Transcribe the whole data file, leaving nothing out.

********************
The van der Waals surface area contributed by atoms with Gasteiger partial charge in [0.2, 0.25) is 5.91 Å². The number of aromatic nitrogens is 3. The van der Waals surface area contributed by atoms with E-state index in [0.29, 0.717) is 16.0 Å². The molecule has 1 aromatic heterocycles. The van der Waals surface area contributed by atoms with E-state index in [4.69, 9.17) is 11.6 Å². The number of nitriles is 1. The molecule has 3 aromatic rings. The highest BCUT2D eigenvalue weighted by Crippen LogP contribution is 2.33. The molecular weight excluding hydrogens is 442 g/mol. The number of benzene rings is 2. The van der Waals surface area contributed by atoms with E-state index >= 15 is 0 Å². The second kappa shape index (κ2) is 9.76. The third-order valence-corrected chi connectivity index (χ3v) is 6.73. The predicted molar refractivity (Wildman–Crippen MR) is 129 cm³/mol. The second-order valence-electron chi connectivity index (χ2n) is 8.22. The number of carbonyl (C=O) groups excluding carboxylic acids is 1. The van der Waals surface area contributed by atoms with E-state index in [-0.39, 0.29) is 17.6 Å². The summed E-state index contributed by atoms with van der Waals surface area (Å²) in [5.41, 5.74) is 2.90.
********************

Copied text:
The van der Waals surface area contributed by atoms with Gasteiger partial charge in [0.2, 0.25) is 5.91 Å². The number of aromatic nitrogens is 3. The van der Waals surface area contributed by atoms with E-state index in [0.29, 0.717) is 16.0 Å². The molecule has 1 aromatic heterocycles. The van der Waals surface area contributed by atoms with E-state index in [4.69, 9.17) is 11.6 Å². The number of nitriles is 1. The molecule has 3 aromatic rings. The highest BCUT2D eigenvalue weighted by Crippen LogP contribution is 2.33. The molecular weight excluding hydrogens is 442 g/mol. The number of benzene rings is 2. The van der Waals surface area contributed by atoms with E-state index >= 15 is 0 Å². The second kappa shape index (κ2) is 9.76. The third-order valence-corrected chi connectivity index (χ3v) is 6.73. The predicted molar refractivity (Wildman–Crippen MR) is 129 cm³/mol. The second-order valence-electron chi connectivity index (χ2n) is 8.22. The number of carbonyl (C=O) groups excluding carboxylic acids is 1. The van der Waals surface area contributed by atoms with E-state index in [-0.39, 0.29) is 17.6 Å². The summed E-state index contributed by atoms with van der Waals surface area (Å²) in [5.41, 5.74) is 2.90.